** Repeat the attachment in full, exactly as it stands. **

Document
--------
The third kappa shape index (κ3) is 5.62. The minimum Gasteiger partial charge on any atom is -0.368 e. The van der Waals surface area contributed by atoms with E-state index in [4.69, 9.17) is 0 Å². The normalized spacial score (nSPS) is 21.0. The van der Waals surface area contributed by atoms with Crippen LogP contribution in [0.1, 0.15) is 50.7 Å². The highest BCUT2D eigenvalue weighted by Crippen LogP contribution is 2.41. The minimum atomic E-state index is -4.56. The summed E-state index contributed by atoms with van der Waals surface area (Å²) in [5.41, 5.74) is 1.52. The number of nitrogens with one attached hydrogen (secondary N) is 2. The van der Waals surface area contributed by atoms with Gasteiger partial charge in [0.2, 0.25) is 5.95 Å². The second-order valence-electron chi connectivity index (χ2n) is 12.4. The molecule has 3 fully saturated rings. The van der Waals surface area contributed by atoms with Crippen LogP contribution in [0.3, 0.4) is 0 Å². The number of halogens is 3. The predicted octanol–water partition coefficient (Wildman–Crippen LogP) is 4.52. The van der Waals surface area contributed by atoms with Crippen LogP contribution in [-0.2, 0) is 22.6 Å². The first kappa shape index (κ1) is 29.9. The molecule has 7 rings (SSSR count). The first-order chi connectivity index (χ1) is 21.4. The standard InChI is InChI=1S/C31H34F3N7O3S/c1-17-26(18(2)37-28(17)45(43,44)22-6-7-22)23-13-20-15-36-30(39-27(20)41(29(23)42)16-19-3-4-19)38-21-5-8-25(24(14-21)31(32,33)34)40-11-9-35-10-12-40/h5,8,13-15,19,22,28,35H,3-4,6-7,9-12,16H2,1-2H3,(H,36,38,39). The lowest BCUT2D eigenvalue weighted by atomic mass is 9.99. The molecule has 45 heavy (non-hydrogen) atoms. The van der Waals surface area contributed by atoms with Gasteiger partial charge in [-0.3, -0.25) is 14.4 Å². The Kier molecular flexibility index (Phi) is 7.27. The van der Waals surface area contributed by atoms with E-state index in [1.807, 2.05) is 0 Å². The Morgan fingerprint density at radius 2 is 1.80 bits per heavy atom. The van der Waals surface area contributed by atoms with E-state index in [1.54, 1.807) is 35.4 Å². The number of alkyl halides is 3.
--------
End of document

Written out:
The third kappa shape index (κ3) is 5.62. The minimum Gasteiger partial charge on any atom is -0.368 e. The van der Waals surface area contributed by atoms with E-state index in [4.69, 9.17) is 0 Å². The normalized spacial score (nSPS) is 21.0. The van der Waals surface area contributed by atoms with Crippen LogP contribution in [0.1, 0.15) is 50.7 Å². The highest BCUT2D eigenvalue weighted by Crippen LogP contribution is 2.41. The minimum atomic E-state index is -4.56. The summed E-state index contributed by atoms with van der Waals surface area (Å²) in [5.41, 5.74) is 1.52. The number of nitrogens with one attached hydrogen (secondary N) is 2. The van der Waals surface area contributed by atoms with Gasteiger partial charge in [0.2, 0.25) is 5.95 Å². The second-order valence-electron chi connectivity index (χ2n) is 12.4. The molecule has 3 fully saturated rings. The van der Waals surface area contributed by atoms with Crippen LogP contribution in [0.3, 0.4) is 0 Å². The number of halogens is 3. The predicted octanol–water partition coefficient (Wildman–Crippen LogP) is 4.52. The van der Waals surface area contributed by atoms with Crippen LogP contribution in [-0.2, 0) is 22.6 Å². The first kappa shape index (κ1) is 29.9. The molecule has 7 rings (SSSR count). The first-order chi connectivity index (χ1) is 21.4. The standard InChI is InChI=1S/C31H34F3N7O3S/c1-17-26(18(2)37-28(17)45(43,44)22-6-7-22)23-13-20-15-36-30(39-27(20)41(29(23)42)16-19-3-4-19)38-21-5-8-25(24(14-21)31(32,33)34)40-11-9-35-10-12-40/h5,8,13-15,19,22,28,35H,3-4,6-7,9-12,16H2,1-2H3,(H,36,38,39). The lowest BCUT2D eigenvalue weighted by atomic mass is 9.99. The molecule has 45 heavy (non-hydrogen) atoms. The van der Waals surface area contributed by atoms with Gasteiger partial charge in [-0.3, -0.25) is 14.4 Å². The Kier molecular flexibility index (Phi) is 7.27. The van der Waals surface area contributed by atoms with E-state index in [1.807, 2.05) is 0 Å². The Morgan fingerprint density at radius 2 is 1.80 bits per heavy atom. The van der Waals surface area contributed by atoms with E-state index in [1.54, 1.807) is 35.4 Å². The number of alkyl halides is 3.